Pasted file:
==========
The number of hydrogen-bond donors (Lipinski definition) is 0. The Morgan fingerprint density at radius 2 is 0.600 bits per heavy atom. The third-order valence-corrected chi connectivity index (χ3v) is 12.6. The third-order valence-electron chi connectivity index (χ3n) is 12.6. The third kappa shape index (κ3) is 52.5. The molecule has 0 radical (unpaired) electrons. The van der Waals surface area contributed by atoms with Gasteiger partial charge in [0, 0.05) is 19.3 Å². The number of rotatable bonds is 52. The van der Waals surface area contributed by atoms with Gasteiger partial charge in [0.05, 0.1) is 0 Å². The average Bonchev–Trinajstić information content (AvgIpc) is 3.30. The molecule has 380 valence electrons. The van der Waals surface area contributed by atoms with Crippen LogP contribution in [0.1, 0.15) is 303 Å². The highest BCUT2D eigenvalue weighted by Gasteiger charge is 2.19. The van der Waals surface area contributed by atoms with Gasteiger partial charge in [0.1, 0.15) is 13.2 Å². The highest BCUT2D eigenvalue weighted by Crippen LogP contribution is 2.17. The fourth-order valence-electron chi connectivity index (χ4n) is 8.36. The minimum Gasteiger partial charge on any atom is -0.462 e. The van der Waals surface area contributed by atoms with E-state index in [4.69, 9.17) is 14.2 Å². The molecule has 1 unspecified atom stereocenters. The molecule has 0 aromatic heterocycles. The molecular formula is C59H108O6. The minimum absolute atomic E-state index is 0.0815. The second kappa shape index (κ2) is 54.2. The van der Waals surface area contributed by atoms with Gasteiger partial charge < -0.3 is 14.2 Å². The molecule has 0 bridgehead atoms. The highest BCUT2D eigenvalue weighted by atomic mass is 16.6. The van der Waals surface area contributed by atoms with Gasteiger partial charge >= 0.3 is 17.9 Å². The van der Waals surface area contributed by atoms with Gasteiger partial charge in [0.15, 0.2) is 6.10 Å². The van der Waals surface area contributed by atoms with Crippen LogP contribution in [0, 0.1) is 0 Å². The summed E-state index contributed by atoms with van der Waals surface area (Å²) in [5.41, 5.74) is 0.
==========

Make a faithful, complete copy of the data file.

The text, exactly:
The number of hydrogen-bond donors (Lipinski definition) is 0. The Morgan fingerprint density at radius 2 is 0.600 bits per heavy atom. The third-order valence-corrected chi connectivity index (χ3v) is 12.6. The third-order valence-electron chi connectivity index (χ3n) is 12.6. The third kappa shape index (κ3) is 52.5. The molecule has 0 radical (unpaired) electrons. The van der Waals surface area contributed by atoms with Gasteiger partial charge in [0, 0.05) is 19.3 Å². The number of rotatable bonds is 52. The van der Waals surface area contributed by atoms with Gasteiger partial charge in [0.05, 0.1) is 0 Å². The average Bonchev–Trinajstić information content (AvgIpc) is 3.30. The molecule has 380 valence electrons. The van der Waals surface area contributed by atoms with Crippen LogP contribution in [0.1, 0.15) is 303 Å². The highest BCUT2D eigenvalue weighted by Gasteiger charge is 2.19. The van der Waals surface area contributed by atoms with Gasteiger partial charge in [0.1, 0.15) is 13.2 Å². The highest BCUT2D eigenvalue weighted by Crippen LogP contribution is 2.17. The fourth-order valence-electron chi connectivity index (χ4n) is 8.36. The minimum Gasteiger partial charge on any atom is -0.462 e. The van der Waals surface area contributed by atoms with E-state index in [4.69, 9.17) is 14.2 Å². The molecule has 1 unspecified atom stereocenters. The molecule has 0 aromatic heterocycles. The molecular formula is C59H108O6. The minimum absolute atomic E-state index is 0.0815. The second kappa shape index (κ2) is 54.2. The van der Waals surface area contributed by atoms with Gasteiger partial charge < -0.3 is 14.2 Å². The molecule has 0 bridgehead atoms. The highest BCUT2D eigenvalue weighted by atomic mass is 16.6. The van der Waals surface area contributed by atoms with Gasteiger partial charge >= 0.3 is 17.9 Å². The van der Waals surface area contributed by atoms with Gasteiger partial charge in [0.15, 0.2) is 6.10 Å². The van der Waals surface area contributed by atoms with Crippen LogP contribution in [0, 0.1) is 0 Å². The summed E-state index contributed by atoms with van der Waals surface area (Å²) in [5.41, 5.74) is 0.